Around election time there are always tepid complaints about low voter turnout (though these are usually forgotten once those waxing concerned are elected and feel the need to start speaking of "mandates.")
But some actually shape their entire campaigns to lure new folks to the polls. That's what Anthony Perruzza, running for council in York West, believes he's doing by championing landlord licensing, a system that would work a lot like restaurant inspections. "It always seems that tenants don't get engaged in municipal democracy," he says.
Campaign volunteer Giselle Yanez is more blunt. "I've been around a while," she tells me, "and politicians are always saying, "Don't worry, tenants don't vote. '"
Look for changes this time around. In Ward 8 (which begins a short distance north of Sheppard and extends to Steeles in the north, Dufferin in the east and Jane in the west), 70 per cent of residents are renters. Most live in high-rise buildings, most of which are in disrepair. Whether in spite of this or more likely because of it, the ward has one of the lowest voter turnouts 8,872 voted municipally in 2003 out of a population of over 50,000.
While canvassing, Perruzza often speaks about rental issues, and learned about ACORN, a tenants' rights group dedicated to organizing voters in the area.
Ursula Valley, an ACORN member, says many in her building are wary of getting involved lest they face repercussions from landlords.
"But you're waiting a long time for things to get done," she says. "[Plaster chunks] from the walls are falling off. It's really unfair to tenants." She enunciates "tenants" with a pointed mixture of hurt and pride.
Through his dealings with the group, Perruzza has come to believe that the New City Of Toronto Act opens a "window of opportunity" for landlord licensing, which ACORN has pushed for successfully elsewhere and finds that proposing it is getting him into apartments.
"In other elections it was difficult to get a door open," says the former North York city councillor, who was also an NDP MPP in the Bob Rae government.
Perruzza lost to incumbent Peter LiPreti municipally by a mere 456 votes in 2003. "But the minute we talk about landlord licensing, immediately their attention perks up."
The proposal, which forms Perruzza's main plank, is based on a similar system in Los Angeles requiring landlords to register before they can rent, and rating them based on the physical state of their buildings.
Proponents say the weakness of our current system is that it's entirely complaint-based and puts the onus on tenants. Filing a complaint at the Ontario Rental Housing Tribunal costs $45 many can't afford.
Perruzza's and ACORN's plan would have landlords pay a per-unit monthly fee for a licence. In theory, the money would go toward a renewed regime of municipal building inspectors, allowing more inspections and moving responsibility away from the province.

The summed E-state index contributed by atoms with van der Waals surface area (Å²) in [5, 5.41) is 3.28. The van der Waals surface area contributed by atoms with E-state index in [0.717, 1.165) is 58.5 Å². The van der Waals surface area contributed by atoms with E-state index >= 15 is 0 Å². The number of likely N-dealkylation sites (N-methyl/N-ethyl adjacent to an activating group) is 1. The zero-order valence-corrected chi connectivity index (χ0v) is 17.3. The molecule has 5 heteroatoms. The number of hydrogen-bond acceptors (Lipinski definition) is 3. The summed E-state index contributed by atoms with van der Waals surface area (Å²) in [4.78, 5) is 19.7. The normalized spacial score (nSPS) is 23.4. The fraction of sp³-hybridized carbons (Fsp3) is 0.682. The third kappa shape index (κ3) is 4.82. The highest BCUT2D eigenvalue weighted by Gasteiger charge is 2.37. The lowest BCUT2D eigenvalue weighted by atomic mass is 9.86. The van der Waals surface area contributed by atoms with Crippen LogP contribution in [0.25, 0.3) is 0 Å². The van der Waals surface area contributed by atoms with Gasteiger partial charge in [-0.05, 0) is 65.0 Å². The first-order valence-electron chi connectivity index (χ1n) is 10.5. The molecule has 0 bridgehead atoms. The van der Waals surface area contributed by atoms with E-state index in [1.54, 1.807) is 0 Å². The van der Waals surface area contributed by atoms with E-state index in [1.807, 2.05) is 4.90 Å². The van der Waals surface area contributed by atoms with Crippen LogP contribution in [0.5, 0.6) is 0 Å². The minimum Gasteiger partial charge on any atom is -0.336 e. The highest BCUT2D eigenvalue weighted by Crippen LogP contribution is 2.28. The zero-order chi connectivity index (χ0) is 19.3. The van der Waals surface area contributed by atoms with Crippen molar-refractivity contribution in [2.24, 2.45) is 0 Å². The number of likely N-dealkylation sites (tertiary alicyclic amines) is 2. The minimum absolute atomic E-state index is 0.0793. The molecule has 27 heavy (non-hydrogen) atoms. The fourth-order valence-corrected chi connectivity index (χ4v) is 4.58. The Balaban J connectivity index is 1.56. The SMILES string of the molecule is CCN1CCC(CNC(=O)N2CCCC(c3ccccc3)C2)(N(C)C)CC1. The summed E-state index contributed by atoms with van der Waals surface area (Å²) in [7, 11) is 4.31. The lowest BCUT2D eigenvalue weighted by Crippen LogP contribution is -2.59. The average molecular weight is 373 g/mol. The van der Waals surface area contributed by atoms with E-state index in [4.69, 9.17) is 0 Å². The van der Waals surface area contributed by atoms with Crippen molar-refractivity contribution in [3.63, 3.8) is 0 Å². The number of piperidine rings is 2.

"What's happened in L.A. is that the level of [tenant] complaints has dropped dramatically," says Perruzza.
Moving away from an ineffective fine system would be the real strength of licensing, says ACORN board member Marva Burnett.
"The fines are, like, nothing," she tells me. "Landlords say, "Let's pay the fines rather pay for the work.'"
The registry would see rent owed to negligent landlords put instead into an escrow account held by the city, which would then fund the repairs directly.
Of course, you have to wonder if a better-funded licensing department would automatically be a more responsive licensing department. Tenant grievances, after all, aren't all reserved for landlords.
"The city has the rules; it just isn't enforcing them," says Burnett. She echoes the feeling of many tenant activists that the sensational firing of former licensing and building standards head Pam Coburn had little to do with impropriety and more to do with the fact that she was one of the few "doing her job." (Coburn, incidentally, favoured a similar registry system).
Ward councillor Peter LiPreti, Perruzza's opposition, says the proposal has "merit,' but he doesn't see it as an election issue. "The problems are more common in depressed areas,' he says.
"Rather than bring in a city-wide registry, we could accomplish more by focusing on known problems,' he says, referring to a proposed new bylaw creating spot teams of police and city staff. "Landlords will always find a way around whatever we put on them.'
Valley would probably agree, telling me of a neighbour who complained for months about a fridge that wasn't working. "[City staff] never paid the woman no mind," she says. "She had to go to the tribunal. She won the case, and [the landlord] just gave her some other second-hand fridge."
And in fact, one of the landlords most commonly complained about is the city itself specifically its wholly owned subsidiary the Toronto Community Housing Corporation.
I ask Burnett if the escrow account wouldn't simply require tenants to shift their grievances from one person or management company to a sprawling bureaucracy one many are already having trouble with.
How will they know their money is funding repairs and not bureaucracy? "We're the ones who will be paying the money, so you can be sure we'll be keeping an eye on it," she says.
So far, no one has suggested looking into whether the new act could simply allow tenants to stop paying negligent landlords. And realpolitik may mean no one ever does.
But Perruzza, for his part, says any local adaptation of the L.A. bylaw should be informed by tenant experiences. "It's about bringing in a meaningful and useful bylaw," he says.
That's not the same thing as meaningful and useful living conditions but it could very well be one step in that direction. Goodness knows, tenants are a patient lot, for better or worse.